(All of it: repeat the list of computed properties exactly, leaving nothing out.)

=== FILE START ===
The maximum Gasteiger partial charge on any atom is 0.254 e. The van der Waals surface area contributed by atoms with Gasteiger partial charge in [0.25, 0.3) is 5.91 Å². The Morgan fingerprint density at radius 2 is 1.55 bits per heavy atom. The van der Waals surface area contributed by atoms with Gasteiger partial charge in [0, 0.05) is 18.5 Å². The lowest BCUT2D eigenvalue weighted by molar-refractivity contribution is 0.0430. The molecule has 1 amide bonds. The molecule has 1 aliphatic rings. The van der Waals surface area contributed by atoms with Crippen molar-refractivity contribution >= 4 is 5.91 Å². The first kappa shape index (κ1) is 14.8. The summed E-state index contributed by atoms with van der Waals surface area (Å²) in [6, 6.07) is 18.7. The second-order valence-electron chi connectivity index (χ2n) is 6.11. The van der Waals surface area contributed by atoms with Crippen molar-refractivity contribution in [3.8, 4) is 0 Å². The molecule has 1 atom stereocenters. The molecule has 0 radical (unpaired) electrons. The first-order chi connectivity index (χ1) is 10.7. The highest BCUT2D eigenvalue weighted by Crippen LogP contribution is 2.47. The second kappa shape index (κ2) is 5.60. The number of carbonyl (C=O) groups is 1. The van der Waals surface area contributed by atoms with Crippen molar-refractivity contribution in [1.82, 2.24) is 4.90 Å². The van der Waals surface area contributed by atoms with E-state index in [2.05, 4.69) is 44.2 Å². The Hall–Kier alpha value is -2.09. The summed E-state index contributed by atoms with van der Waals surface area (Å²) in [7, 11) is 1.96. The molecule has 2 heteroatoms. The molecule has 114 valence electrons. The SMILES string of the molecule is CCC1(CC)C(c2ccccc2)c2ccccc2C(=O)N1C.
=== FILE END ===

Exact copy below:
The maximum Gasteiger partial charge on any atom is 0.254 e. The van der Waals surface area contributed by atoms with Gasteiger partial charge in [0.25, 0.3) is 5.91 Å². The Morgan fingerprint density at radius 2 is 1.55 bits per heavy atom. The van der Waals surface area contributed by atoms with Gasteiger partial charge in [0, 0.05) is 18.5 Å². The lowest BCUT2D eigenvalue weighted by molar-refractivity contribution is 0.0430. The molecule has 1 amide bonds. The molecule has 1 aliphatic rings. The van der Waals surface area contributed by atoms with Crippen molar-refractivity contribution >= 4 is 5.91 Å². The first kappa shape index (κ1) is 14.8. The summed E-state index contributed by atoms with van der Waals surface area (Å²) in [6, 6.07) is 18.7. The second-order valence-electron chi connectivity index (χ2n) is 6.11. The van der Waals surface area contributed by atoms with Crippen molar-refractivity contribution in [3.8, 4) is 0 Å². The molecule has 1 atom stereocenters. The molecule has 0 radical (unpaired) electrons. The first-order chi connectivity index (χ1) is 10.7. The highest BCUT2D eigenvalue weighted by Crippen LogP contribution is 2.47. The second kappa shape index (κ2) is 5.60. The number of carbonyl (C=O) groups is 1. The van der Waals surface area contributed by atoms with Crippen molar-refractivity contribution in [1.82, 2.24) is 4.90 Å². The van der Waals surface area contributed by atoms with E-state index in [2.05, 4.69) is 44.2 Å². The Hall–Kier alpha value is -2.09. The summed E-state index contributed by atoms with van der Waals surface area (Å²) in [7, 11) is 1.96. The molecule has 2 heteroatoms. The molecule has 114 valence electrons. The SMILES string of the molecule is CCC1(CC)C(c2ccccc2)c2ccccc2C(=O)N1C.